A campaign to ban weapon-carrying in the Shabwa provincial capital of Ataq and other districts has helped establish security and stability and restrict the movement of extremists and outlaws, officials said.
The Shabwa elite forces rolled out a weapon-carrying ban in districts where this issue has been most prevalent and problematic before implementing it in Ataq.
"Weapon-carrying in the provincial capital and capitals of other districts is the direct cause of the disturbance of public peace and prolongation of tribal conflicts," Shabwa deputy governor Nasser al-Qamishi told Al-Mashareq.
An environment that makes it easy for terrorist elements to move around with their weapons has fueled a cycle of vengeance and violence, al-Qamishi said.
The campaign to ban weapon-carrying in Shabwa's four southern districts in the last quarter of 2017, after the ouster of al-Qaeda, was an important step, he said.
Shabwa elite forces began implementing it in Rudum and Mayfaa districts in September 2017 and in Habban and al-Rawda districts in October of that year.
The campaign in Ataq, launched in August 2018, came to complement the successes achieved in the district capitals in ousting al-Qaeda and clearing most areas in the province of extremist elements, al-Qamishi said.
Residents welcome the ban
"One of the reasons for the success of the campaign is the positive response from residents and their compliance in not carrying weapons," said Shabwa Elite Forces Commander Lt. Col. Mohammed Salem al-Buhr.
Shabwa residents have suffered the negative consequences of weapon-carrying for a long time, he told Al-Mashareq, noting that they also suffered when al-Qaeda was in control over some areas, such as Azzan.
The campaign has achieved great successes in curbing retaliatory violence among the local tribes and preventing the outbreak of fresh violence, which can occasionally erupt over minor disputes, al-Buhr said.
The weapon-carrying ban has made it difficult for al-Qaeda to carry out assassinations targeting leaders and members of the security forces, he said.
"In the initial days of the implementation of the campaign in Ataq, the number of carried weapons at all points of entry to the city was over 1,000," he said. "Now that figure is down to 100, after the implementation of the campaign in all districts of the province."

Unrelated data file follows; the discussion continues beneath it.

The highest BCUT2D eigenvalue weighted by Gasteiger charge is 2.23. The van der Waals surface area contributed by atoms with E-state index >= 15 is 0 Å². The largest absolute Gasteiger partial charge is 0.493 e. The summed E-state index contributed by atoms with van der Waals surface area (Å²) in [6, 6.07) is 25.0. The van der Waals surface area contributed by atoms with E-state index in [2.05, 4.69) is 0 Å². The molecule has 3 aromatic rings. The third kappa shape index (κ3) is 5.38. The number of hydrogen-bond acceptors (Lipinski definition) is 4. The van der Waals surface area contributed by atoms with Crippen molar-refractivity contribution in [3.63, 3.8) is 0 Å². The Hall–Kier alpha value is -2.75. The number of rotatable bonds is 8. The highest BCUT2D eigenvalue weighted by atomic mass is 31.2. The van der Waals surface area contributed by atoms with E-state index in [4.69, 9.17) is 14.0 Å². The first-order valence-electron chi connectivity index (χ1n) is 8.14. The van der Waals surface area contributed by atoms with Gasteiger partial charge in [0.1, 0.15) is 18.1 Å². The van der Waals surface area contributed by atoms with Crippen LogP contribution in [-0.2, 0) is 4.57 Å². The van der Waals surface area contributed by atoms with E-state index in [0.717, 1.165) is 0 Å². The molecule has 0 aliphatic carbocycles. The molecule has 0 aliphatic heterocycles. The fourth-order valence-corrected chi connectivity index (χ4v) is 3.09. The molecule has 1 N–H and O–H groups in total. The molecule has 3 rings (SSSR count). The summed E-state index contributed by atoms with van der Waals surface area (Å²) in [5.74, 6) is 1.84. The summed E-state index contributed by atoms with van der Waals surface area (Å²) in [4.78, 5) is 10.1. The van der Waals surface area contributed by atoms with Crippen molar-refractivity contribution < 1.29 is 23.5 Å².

"The Shabwa elite forces will not allow the presence of al-Qaeda extremists or outlaws and will do their utmost to protect the lives of citizens," al-Buhr said.
Restricting al-Qaeda's movement
The successes achieved in Shabwa in terms of defeating al-Qaeda and regulating arms carrying were possible "thanks to the efforts of the Arab coalition", said Shabwa Elite Forces in Ataq Commander Wajdi Baoum al-Khulaifi.
The UAE in particular "helped train and equip the Shabwa elite forces with whatever was needed to enable them do their job", he told Al-Mashareq.
Al-Khulaifi said the campaign is continuing in Ataq and other districts of Shabwa province to maintain the security and stability that has been achieved.
This aims to preserve security gains and ensure they remain in place with the co-operation of all security agencies and the Yemeni army, he said.
Shabwa elite forces on Thursday (March 14th) began to deploy to Usaylan district, said al-Buhr.
The elite force now has a security presence in 16 districts of the province, with only two districts remaining; Ain and Bayhan, he told Al-Mashareq.
"Shabwa elite forces have deployed to Usaylan district to crack down on al-Qaeda elements and secure it like all other districts in the province," he said.
"Local residents in Usaylan have warmly welcomed our forces because they are natives of the district," he added.
Shabwa elite forces have already ousted al-Qaeda from 15 districts in the province, he said, and intend to continue until it has been fully routed.
The best solution is to confiscate weapons from civilians and to ban the consumption of kat.Reply